The most important plant beneficial microorganisms are mycorrhizal fungi and plant-growth promoting microorganisms (Rhizobium, P-solubilizing microorganisms, etc.) that manifest different mechanisms to obtain this final effect. Additionally, during the last decade, mycorrhizal-like fungi such as Piriformospora indica belonging to Basidiomycetes were found to exert different functions including plant growth promotion and P solubilization (Varma et al. 1999). The main advantage of these fungi compared to typical mycorrhizal fungi is their cultivability and rapid production in conventional fermentation systems and easier handling. In some studies, it was also found that filtrate of P. indica demonstrated the same effects as spores/mycelium when introduced into soil–plant systems (Bagde et al. 2011; Kumar et al. 2012).

Immobilization of plant beneficial microorganisms is now a well-established biotechnological tool for formulation of inoculants and/or studying their properties in vitro (Vassileva et al. 1998; Vassilev et al. 2005, 2014, 2016). Immobilized microbial cells are characterized by higher metabolic activity and stability (Vassilev and Vassileva 1992), can be used in repeated-batch or continuous fermentations (Vassilev et al. 1990; Kautola et al. 1990), ensure continuous release of cells in soil–plant systems (Vassilev et al. 2001), and form “smart” biofertilizers (Vassilev et al. 2015).

In this work, immobilized P. indica was applied in repeated-batch fermentation process in the presence of hydroxyapatite (animal bone char, HABO) to produce a liquid fertilizer with plant-growth properties and enriched with soluble phosphate.

Materials and methods

Microorganism

P. indica ATCC-204458, used throughout this study, was maintained on Aspergillus medium (Hill and Käfer 2001), sub-cultured every 2 months, and incubated at 28 °C for 10 days.

Fermentation process

Modified Pikovskaya liquid growth medium was used with the following composition (per g l−1): glucose, 20.0; NH4SO4, 1.0; MgSO4·7H2O, 0.1 g; KCl, 0.2 g; yeast extract, 1.0 g; MnSO4·H2O, 0.001 g; FeSO4·7H2O, 0.001 g; pH 7.0 (KOH). Phosphate was applied as 1 g l−1 KH2PO4 in the growth medium and 1.0 or 3.0 g l−1 animal bonechar, (BES, Greenock, Scotland; P 14.55%; 20, 60, and 100 mesh), in the Pikovskaya production medium. The composition of the latter medium was the same as the growth medium but with reduced amounts of glucose (10 g l−1) and yeast extract (0.25 g l−1) and the nitrogen source was NH4NO3 (0.3 g l−1). HABO solubilization by free P. indica was carried out by a previously grown 10-day old culture on growth medium. The fungal mycelium was separated from the fermentation liquid, washed with sterile dH2O and transferred to 300 ml Erlenmeyer flasks with 100 ml production medium (enriched with HABO).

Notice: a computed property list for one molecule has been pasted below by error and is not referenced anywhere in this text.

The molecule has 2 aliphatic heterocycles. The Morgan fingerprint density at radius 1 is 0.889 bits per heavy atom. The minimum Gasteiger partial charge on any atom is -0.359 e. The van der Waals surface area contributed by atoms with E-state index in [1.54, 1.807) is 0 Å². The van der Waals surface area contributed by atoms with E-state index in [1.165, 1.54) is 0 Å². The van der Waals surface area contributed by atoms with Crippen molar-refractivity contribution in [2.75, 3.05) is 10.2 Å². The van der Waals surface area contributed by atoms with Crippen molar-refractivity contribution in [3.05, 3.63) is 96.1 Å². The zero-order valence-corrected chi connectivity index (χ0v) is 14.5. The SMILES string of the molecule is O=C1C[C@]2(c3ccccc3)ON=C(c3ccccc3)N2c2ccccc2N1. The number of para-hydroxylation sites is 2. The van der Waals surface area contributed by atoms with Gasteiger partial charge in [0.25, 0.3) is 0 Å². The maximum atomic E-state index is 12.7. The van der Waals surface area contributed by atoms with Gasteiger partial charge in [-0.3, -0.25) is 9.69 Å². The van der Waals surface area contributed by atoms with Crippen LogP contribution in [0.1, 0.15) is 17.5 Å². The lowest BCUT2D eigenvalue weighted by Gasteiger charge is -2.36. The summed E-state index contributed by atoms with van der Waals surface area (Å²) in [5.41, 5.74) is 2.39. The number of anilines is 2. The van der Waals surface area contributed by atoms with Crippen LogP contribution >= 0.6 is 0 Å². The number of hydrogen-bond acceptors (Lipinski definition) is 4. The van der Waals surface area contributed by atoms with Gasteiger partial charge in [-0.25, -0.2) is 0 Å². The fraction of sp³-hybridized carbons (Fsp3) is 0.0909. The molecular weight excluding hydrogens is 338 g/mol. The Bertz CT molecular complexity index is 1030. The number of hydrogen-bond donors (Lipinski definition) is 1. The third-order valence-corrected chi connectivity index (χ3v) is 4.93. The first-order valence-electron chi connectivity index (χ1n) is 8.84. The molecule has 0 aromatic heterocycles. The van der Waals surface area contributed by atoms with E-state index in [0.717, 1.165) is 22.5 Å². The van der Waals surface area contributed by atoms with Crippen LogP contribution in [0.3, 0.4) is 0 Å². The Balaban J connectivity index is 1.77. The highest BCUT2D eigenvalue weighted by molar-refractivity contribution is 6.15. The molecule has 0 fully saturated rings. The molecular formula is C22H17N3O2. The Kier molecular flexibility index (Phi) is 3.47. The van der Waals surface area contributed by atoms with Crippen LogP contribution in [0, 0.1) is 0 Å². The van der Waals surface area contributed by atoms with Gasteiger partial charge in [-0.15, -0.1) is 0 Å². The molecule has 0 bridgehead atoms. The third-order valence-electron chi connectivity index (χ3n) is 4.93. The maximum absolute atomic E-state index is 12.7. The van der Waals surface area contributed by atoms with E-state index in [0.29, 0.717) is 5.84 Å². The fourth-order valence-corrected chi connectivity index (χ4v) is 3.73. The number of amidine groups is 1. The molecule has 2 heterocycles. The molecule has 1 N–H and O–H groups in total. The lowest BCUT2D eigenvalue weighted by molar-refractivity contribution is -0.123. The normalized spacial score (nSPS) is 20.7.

P. indica passive immobilization in polyurethane foam

The immobilized procedure was as previously described for immobilization of fungi (Kautola et al. 1989). Polyurethane foam (PUF) thoroughly prewashed cubes (0.5 cm3; 0.5–0.6 mm pore size) were used as a carrier. The cubes, 0.20–1.0 g flask−1, were introduced into 100 ml growth medium in 250-ml Erlenmeyer flasks, which were further loosely capped with cotton and then sterilized in autoclave for 120 °C/20 min. 0.5–5.0 ml of scratched with sterile dH2O fungal spores and hyphae were inoculated per flask. Alternatively, two fully colonized circular agar discs (1 cm2 from a Petri plate) were inoculated into each Erlenmeyer flask. The flasks were incubated at 28 °C, with constant shaking at 200 rpm on a rotatory shaker (Fisher Scientific). After 10 days of cultivation, the immobilized P. indica was separated from the fermentation broth, washed with sterilized distilled water and transferred into 300 ml Erlenmeyer flasks with 100 ml production medium enriched with HABO. At least five batch cycles were carried out in triplicate at 150 rpm, 28 °C, 5 days/single batch.

Soil–plant experiment